Gunn described this book as the "simple record of a holiday
in a boat" but it is much more than that. This voyage marks
the significant turning point in the career of one of Scotland's
most distinguished twentieth-century authors, the point at which
he made his decision to become a full-time writer. He resigned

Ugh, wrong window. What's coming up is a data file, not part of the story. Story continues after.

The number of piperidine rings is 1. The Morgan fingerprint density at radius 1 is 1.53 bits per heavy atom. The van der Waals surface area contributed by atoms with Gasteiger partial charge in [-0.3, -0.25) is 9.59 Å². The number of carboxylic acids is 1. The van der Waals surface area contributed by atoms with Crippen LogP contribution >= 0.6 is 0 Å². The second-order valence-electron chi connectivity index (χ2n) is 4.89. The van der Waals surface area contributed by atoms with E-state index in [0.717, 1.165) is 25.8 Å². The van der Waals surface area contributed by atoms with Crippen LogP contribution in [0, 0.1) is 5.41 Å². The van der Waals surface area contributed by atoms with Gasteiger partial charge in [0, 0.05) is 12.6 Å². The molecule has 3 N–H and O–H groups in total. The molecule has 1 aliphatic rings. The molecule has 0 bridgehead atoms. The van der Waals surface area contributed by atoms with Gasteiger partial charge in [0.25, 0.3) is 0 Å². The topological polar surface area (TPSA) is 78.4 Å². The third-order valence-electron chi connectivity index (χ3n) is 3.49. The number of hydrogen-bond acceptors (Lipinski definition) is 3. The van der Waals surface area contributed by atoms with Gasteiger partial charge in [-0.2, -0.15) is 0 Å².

his post in the Civil Service, sold his house, bought a boat and
set off. The voyage was undertaken in the 1930s, through the islands
of the Inner Hebrides, and it is a voyage of discovery - of the
elemental power of the sea, of the beauty of the islands and of
the traditions and legends of those who live in them, and of the
Celtic and Norse civilisations that left their marks.
The writing in this book skilfully blends myth with reality, past
with present and powerful observations with gentle humour.